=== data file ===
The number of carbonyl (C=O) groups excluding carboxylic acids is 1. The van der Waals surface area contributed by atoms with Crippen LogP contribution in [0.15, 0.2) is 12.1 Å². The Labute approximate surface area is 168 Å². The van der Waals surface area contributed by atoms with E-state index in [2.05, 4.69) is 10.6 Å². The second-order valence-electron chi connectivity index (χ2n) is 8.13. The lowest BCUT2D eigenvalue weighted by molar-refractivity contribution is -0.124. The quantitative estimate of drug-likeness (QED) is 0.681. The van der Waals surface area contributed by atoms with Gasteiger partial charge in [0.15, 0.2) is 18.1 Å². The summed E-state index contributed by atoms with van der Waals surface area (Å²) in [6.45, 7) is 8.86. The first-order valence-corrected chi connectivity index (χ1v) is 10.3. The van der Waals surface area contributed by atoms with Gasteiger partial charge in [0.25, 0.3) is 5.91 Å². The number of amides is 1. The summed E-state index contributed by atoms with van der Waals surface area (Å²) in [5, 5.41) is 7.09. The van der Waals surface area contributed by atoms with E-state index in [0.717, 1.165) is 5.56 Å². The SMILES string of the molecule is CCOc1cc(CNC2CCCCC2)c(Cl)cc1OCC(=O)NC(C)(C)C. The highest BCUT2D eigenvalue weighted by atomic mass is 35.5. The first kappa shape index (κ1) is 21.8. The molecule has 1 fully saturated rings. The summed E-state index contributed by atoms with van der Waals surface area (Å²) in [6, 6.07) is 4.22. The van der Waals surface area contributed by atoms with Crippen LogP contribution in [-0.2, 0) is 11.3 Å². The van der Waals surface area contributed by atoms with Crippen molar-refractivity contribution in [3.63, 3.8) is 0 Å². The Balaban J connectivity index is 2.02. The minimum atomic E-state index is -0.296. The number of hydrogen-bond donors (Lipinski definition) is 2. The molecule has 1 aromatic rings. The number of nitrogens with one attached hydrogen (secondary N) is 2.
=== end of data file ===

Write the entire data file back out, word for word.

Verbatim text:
The number of carbonyl (C=O) groups excluding carboxylic acids is 1. The van der Waals surface area contributed by atoms with Crippen LogP contribution in [0.15, 0.2) is 12.1 Å². The Labute approximate surface area is 168 Å². The van der Waals surface area contributed by atoms with E-state index in [2.05, 4.69) is 10.6 Å². The second-order valence-electron chi connectivity index (χ2n) is 8.13. The lowest BCUT2D eigenvalue weighted by molar-refractivity contribution is -0.124. The quantitative estimate of drug-likeness (QED) is 0.681. The van der Waals surface area contributed by atoms with Gasteiger partial charge in [0.15, 0.2) is 18.1 Å². The summed E-state index contributed by atoms with van der Waals surface area (Å²) in [6.45, 7) is 8.86. The first-order valence-corrected chi connectivity index (χ1v) is 10.3. The van der Waals surface area contributed by atoms with Gasteiger partial charge in [0.25, 0.3) is 5.91 Å². The number of amides is 1. The summed E-state index contributed by atoms with van der Waals surface area (Å²) in [5, 5.41) is 7.09. The van der Waals surface area contributed by atoms with E-state index in [0.717, 1.165) is 5.56 Å². The SMILES string of the molecule is CCOc1cc(CNC2CCCCC2)c(Cl)cc1OCC(=O)NC(C)(C)C. The highest BCUT2D eigenvalue weighted by atomic mass is 35.5. The first kappa shape index (κ1) is 21.8. The molecule has 1 fully saturated rings. The summed E-state index contributed by atoms with van der Waals surface area (Å²) in [6, 6.07) is 4.22. The van der Waals surface area contributed by atoms with Crippen LogP contribution in [-0.2, 0) is 11.3 Å². The van der Waals surface area contributed by atoms with Crippen molar-refractivity contribution in [3.63, 3.8) is 0 Å². The Balaban J connectivity index is 2.02. The minimum atomic E-state index is -0.296. The number of hydrogen-bond donors (Lipinski definition) is 2. The molecule has 1 aromatic rings. The number of nitrogens with one attached hydrogen (secondary N) is 2.